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Money: Fractional Reserve Banking Is Fraudulent

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Depends upon what you call money. If you mean dollar bills and coins, that money is issued by the Fed. They have it printed/minted and buy either private debt or (mostly) government bonds. But that's only about 10-20% of what counts as money, the other 90% are created by fractional reserve banking (lending money until they have reached the limit of 10% required "reserves" (= Fed paper)). I've heard that this reserve ratio has been lowered, but I have no source for that claim. But whatever the ratio is, the principle remains the same.

First things first I would define the money in ciruculation to be the sum of all the money that people have in their pockets (etc.) and deposited at their banks (i think that there are about four (or something like that)acknowledged ways of talking about money supply, but i think this one does the trick).

And now for my comment.

Am I right in proclaiming the following (you said that the FED buys governmental bonds etc.): at any given time, if there is more money in circulation than at any prior time; this is a result only of people (institutions, etc.) borrowing these sums of money from the Central bank or are taking advantage of fractional reserve banking (which can make money anew in this way). Thus, if this debts are not remade ad infinituum, the amount of money in circulation should decrease over time to its intial amount. To restate it (just to make sure that i am making the smallest amount of sense): did everyone suddenly decide no longer to be indebted in any way (i am referring here only to money in circulation) - and this should include banks, governments and individuals alike; the amount of money in circulation would (probably drastically) decrease and settle at an original level.

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Another issue that bothers me about fractional reserve banking is the status of the depositors. They are the primary funders of a bank, but, as I understand, the bank has no responsibility to repay them when in financial difficulties. If bankrupt, the bank pays their bondholders first, then their security holders second, and their depositors not at all. This happened during the great depression. All of my, and I am certain most peoples great grandparents lost most of their money this way during the "bank holiday" otherwise known as the day our banks stole the majority of the wealth of the American public. They close their doors, empty all of the accounts, reopen the next day and ask for more deposits and start foreclosing on all of the property that belongs partially to all of the people who no longer have cash and partially to the banks.

I guess this system would be more acceptable to me if they had a big sign on the door under their name which stated that they had no fiduciary responsiblity to let depositors withdraw the money that they deposit. Kinda like an economic surgeon general's warning.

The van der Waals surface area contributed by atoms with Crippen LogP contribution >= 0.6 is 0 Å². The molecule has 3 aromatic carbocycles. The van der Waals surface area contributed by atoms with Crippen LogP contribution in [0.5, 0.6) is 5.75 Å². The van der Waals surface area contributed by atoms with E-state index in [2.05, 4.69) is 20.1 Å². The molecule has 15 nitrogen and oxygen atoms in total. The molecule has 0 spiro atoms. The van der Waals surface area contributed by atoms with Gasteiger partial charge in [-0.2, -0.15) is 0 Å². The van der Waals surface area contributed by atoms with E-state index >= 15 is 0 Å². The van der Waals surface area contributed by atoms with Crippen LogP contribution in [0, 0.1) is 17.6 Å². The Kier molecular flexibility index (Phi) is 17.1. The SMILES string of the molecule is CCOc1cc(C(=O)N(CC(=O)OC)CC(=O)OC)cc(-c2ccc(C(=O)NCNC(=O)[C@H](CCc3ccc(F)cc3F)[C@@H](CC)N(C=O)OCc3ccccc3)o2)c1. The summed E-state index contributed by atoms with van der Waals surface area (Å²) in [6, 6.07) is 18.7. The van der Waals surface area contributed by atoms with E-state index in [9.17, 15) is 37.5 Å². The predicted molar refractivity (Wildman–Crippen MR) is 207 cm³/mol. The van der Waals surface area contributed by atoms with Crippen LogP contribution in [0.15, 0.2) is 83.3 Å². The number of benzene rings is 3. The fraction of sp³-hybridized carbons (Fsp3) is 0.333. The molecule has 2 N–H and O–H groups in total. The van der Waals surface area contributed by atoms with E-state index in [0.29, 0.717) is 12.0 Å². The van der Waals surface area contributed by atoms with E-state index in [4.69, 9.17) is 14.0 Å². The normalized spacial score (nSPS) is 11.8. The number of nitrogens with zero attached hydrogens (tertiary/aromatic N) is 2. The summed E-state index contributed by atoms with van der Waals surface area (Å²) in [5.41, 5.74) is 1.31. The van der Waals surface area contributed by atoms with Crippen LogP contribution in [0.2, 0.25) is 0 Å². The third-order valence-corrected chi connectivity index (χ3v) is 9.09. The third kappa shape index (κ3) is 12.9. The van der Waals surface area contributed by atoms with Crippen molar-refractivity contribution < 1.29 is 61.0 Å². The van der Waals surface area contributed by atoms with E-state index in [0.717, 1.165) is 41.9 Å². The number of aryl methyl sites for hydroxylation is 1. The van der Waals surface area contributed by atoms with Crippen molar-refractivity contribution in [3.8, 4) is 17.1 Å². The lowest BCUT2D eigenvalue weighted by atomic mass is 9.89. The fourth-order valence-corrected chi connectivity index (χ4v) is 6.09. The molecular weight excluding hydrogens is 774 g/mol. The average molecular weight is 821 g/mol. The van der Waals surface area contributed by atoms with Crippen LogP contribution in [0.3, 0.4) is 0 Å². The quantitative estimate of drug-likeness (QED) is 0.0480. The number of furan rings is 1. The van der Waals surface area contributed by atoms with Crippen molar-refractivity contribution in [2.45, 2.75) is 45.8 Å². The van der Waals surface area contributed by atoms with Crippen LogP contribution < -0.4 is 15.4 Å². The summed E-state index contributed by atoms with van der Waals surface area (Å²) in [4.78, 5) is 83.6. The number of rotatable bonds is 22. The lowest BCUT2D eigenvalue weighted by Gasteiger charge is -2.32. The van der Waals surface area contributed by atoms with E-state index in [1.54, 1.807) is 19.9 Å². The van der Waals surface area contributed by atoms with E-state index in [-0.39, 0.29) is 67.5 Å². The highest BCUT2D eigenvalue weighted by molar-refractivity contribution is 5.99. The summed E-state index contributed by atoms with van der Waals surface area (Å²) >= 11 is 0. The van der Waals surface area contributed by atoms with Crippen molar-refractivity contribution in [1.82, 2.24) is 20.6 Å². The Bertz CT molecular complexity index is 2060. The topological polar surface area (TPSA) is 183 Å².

I am not sure what a banks purpose is. It seems like everything they do could be done in a more moral way by an investment house where the money deposited would be called what they really are. Investments.

For My part, I keep only what money I need for operating expenses in banks. The rest invested. Why anyone would buy a cd for 1% return is beyond my ability to comprehend.

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Another issue that bothers me about fractional reserve banking is the status of the depositors. They are the primary funders of a bank, but, as I understand, the bank has no responsibility to repay them when in financial difficulties. If bankrupt, the bank pays their bondholders first, then their security holders second, and their depositors not at all. This happened during the great depression. All of my, and I am certain most peoples great grandparents lost most of their money this way during the "bank holiday" otherwise known as the day our banks stole the majority of the wealth of the American public. They close their doors, empty all of the accounts, reopen the next day and ask for more deposits and start foreclosing on all of the property that belongs partially to all of the people who no longer have cash and partially to the banks.

For My part, I keep only what money I need for operating expenses in banks. The rest invested. Why anyone would buy a cd for 1% return is beyond my ability to comprehend.

I couldn't agree more. Basically it just seem to me that the banking (Central banks included and indeed taking the front-row seats) system, such as it is today, is corrupted and designed from the onset to make the richer richer and the poorer poorer. I know it sounds like a cliche but that is just the impression I am getting. And they must be doing an incredibly good job at that (not of the economy though, there I think they're seriously playing with fire)! I wouldn't care probably if I was like really rich, but even if I was this whole monetary fiasco, excuse the expression, would interest me from an academic perspective just as well...